Obviously, the big groups (Richemont, LVMH, PPR…) have seen too big. The demand is very far to be what they have expected, probably based on false statistics on the consumption capacity of the Chinese consumers.
What is your opinion, specially if you live in China ?

Timothee Semelin Actually, I would say I was thinking the same thing a couple of years ago about the Beijing flasgship store scene. 
Then after I get to know more and more people in the luxury retail and working directly with some brands, what we can say is that the huge amount of money those brands make are not coming from the outstanding number of clients they have but more on the few BIG clients that they have .
On a one shot shopping that could spend hunderd of thousands of RMB and thus, those shops do not need many clients for now.
Plus those BIG clients may spend their time in the VIP area of the shops that you won’t see from outside the shop and I am not talking about the private sales… A flagship store is not always the key shopping place.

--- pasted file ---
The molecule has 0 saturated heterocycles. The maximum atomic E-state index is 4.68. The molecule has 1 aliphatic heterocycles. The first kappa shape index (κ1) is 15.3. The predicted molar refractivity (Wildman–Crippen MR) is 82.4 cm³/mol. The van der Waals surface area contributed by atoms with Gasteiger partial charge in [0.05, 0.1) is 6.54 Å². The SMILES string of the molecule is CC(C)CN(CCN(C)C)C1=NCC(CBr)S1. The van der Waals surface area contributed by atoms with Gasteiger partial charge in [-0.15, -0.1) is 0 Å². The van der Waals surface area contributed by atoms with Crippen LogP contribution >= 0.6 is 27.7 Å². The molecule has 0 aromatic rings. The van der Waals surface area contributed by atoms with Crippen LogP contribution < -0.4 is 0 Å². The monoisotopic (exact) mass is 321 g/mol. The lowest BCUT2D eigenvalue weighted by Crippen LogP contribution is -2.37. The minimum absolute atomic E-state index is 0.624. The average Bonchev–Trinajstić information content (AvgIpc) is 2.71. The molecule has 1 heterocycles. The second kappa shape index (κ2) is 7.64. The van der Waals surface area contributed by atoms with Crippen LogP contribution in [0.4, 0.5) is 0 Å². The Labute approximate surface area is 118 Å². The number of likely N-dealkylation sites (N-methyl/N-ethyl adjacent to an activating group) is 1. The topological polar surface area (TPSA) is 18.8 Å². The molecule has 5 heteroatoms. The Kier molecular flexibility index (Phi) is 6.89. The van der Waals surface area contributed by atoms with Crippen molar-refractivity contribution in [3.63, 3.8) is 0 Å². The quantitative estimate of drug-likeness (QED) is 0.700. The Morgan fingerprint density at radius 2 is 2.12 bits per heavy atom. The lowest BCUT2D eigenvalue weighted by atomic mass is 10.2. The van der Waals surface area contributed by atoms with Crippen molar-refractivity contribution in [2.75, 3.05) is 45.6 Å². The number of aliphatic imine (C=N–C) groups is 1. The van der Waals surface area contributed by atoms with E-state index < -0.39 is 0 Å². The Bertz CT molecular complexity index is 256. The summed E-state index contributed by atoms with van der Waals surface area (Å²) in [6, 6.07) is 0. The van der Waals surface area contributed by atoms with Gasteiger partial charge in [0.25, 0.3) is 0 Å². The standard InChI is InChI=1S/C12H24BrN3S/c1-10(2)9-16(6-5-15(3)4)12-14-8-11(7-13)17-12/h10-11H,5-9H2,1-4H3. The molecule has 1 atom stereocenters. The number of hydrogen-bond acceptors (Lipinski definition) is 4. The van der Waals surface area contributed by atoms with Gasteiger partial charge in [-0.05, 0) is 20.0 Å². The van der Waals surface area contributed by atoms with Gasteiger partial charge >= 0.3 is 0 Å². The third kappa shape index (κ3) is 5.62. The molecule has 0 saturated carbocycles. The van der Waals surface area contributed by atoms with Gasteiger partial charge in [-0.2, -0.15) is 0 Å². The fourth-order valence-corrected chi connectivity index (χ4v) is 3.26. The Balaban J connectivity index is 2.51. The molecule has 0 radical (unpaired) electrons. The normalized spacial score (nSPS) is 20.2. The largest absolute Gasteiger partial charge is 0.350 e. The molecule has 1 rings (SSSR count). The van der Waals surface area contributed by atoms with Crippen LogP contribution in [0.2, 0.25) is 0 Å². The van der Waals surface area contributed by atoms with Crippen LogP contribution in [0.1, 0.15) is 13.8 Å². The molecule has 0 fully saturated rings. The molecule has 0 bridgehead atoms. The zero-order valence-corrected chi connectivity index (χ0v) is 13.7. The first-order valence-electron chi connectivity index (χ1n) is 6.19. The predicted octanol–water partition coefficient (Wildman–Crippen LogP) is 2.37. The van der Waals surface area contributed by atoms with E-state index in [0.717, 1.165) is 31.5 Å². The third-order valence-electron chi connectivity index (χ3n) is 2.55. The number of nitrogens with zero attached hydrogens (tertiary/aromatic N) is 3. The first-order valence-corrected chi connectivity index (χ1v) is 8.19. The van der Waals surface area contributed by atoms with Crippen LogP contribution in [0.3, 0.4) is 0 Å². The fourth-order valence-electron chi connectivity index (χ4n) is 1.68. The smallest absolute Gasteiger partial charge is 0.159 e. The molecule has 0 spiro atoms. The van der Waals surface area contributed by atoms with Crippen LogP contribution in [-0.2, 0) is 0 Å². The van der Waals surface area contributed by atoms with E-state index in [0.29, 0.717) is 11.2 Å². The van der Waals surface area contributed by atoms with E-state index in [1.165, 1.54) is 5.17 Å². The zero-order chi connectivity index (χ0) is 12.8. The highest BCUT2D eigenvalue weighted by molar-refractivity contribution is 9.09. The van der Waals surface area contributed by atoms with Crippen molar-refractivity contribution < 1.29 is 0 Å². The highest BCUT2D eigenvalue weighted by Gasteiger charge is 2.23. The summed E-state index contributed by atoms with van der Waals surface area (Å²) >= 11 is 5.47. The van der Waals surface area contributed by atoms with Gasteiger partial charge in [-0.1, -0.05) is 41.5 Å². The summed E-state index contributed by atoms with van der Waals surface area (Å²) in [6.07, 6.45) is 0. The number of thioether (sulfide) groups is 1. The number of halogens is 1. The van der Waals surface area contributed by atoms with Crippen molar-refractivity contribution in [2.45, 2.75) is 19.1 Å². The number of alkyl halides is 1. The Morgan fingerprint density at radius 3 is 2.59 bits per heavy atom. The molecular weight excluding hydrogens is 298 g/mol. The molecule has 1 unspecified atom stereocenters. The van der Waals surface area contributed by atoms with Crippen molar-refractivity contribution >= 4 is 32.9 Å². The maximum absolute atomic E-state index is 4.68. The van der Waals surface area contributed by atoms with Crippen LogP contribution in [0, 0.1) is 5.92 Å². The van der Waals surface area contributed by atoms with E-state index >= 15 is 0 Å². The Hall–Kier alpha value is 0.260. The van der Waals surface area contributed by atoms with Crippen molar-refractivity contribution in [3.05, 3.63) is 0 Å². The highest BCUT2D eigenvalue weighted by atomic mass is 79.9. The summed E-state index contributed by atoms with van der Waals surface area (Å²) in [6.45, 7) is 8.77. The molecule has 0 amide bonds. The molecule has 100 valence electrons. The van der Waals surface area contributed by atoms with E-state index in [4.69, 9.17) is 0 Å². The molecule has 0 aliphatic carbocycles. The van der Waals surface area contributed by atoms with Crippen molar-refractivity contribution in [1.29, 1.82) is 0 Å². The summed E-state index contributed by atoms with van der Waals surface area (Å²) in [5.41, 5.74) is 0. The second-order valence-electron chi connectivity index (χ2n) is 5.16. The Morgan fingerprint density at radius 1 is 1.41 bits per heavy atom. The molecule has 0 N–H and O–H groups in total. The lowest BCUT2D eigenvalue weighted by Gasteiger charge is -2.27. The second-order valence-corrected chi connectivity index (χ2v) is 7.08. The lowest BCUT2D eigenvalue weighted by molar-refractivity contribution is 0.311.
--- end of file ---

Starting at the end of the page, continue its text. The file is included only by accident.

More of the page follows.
The question is how long this will last, because the BIG clients will have more and more brands to choose from and at some point, brands will also need more casual shopping people. when will they reach their turning point?
You should read this:

Pierre Gervois Many thanks for your very interesting comment. Yes, there are some private and discreet sales, but not that many. The biggest Chinese spenders will go directly to Paris, Geneva of NYC to buy the most expensive pieces. This is actually a big isue for luxury brands. They have not anticipated that Chinese consumers wuld travel abroad so easily for luxury shopping. 
In my opinion, the future of luxury retail for Chinese consumers is in “Luxury shopping travel”…

Timothy Coghlan Another two reasons for the big (albeit empty) flagship stores are as follows:
Prime real estate for luxury stores is running out fast in Shanghai, as it is in Beijing and already has run out in Hong Kong. Therefore brands are snatching up locations now before they run out even if it means operating at a loss for a few years.